Osterwalder, Pigneur, Bernarda, & Smith’s (2014) Value Proposition Canvas provides an elegant means of mapping the job to done on the right to the value proposition on the left through the pains and gains they experience along the way. Five sequential jobs have been identified for women aged over 46 in the disability sector; commencing a casual job, then getting qualified, securing a permanent position and then a promotion will enable her family to purchase a house. This final step is the actual job to be done. Many difficulties exist along the way including being away from family, expense, lack of confidence and poor previous educational experiences. Mature-aged students typically are employed, possess pre-existing knowledge and have busy lives. The Grattan Institute identified these elements as risk factors. Western Governors University (WGU) has developed a model that uses demonstrated competency as the basis for course progression. Students that work can apply their existing knowledge to make quicker progress and are not restricted to minimum semester. Rates of employer satisfaction exceed 98 percent as graduates can immediately apply their knowledge to the workplace. The PoweredBy solution creates customer value in the same way by solving customer pains with a cheaper, quicker and more supportive approach to mature aged education based on demonstrated competency. IV. Feasibility Feasibility screening has resulted in a series of pivots or changes to the initial idea. Prior to the 2009 reforms, only universities could issue student loans on behalf of the Commonwealth. Widespread fraud accompanied the expansion of income contingent student loans to vocational education where private for profit providers are common (see Figure 4, Appendix 1). A shift to a high trust non-profit model is required. The second pivot occurred when research identified the Grattan Institute’s (Norton, Cherastidtham, & Mackey, 2018) finding (see Figure 2, Appendix 1) that returns to women for vocational education are negative. Clearly student debt is only justified if it results in higher wages. A shift to degree qualifications exclusively was made. Feasibility assessment caused a third pivot due to cost. The Moodle platform’s freemium business model (Osterwalder & Pigneur, 2010) that allowed a cheap and uncomplicated launch (Cole & Foster, 2007). However, the free product is limited to 50 cloud based users for a single unit. Additionally hiring the requisit the expertise required to apply competency based learning principles to higher education qualifications, given the regulatory framework represented a sunk cost that offends the practice of lean enterprise (Cooper & Vlaskovits, 2016). Osterwalder, Pigneur, Bernarda, & Smith (2014) (see Figure 11, Appendix 1) question upfront costs too. Figure 10 summarises (full detail Figure 9, Appendix 1) the requirement to partner with an established and trusted reputation with operations in higher education and vocational education that used Moodle. CQU is the preferred partner.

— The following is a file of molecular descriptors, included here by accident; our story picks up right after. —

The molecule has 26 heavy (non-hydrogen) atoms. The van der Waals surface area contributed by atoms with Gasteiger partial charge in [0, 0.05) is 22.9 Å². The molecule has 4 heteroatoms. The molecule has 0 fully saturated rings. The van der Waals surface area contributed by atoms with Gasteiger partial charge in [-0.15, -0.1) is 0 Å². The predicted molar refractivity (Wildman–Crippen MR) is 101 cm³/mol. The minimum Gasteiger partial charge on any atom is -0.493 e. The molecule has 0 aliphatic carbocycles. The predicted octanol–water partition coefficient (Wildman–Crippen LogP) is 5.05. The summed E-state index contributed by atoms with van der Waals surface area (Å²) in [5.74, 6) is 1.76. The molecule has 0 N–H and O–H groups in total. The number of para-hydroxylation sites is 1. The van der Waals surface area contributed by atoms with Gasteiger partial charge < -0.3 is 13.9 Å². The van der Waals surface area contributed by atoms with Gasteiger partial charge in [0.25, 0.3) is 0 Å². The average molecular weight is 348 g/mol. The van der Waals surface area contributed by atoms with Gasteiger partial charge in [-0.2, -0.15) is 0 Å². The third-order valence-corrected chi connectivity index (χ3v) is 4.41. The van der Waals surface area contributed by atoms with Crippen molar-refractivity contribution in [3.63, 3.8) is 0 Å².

V. Business model Osterwalder & Pigneur’s (2010) nine building blocks are used to detail the PoweredBy business model (see Appendix 2) and is based on public information.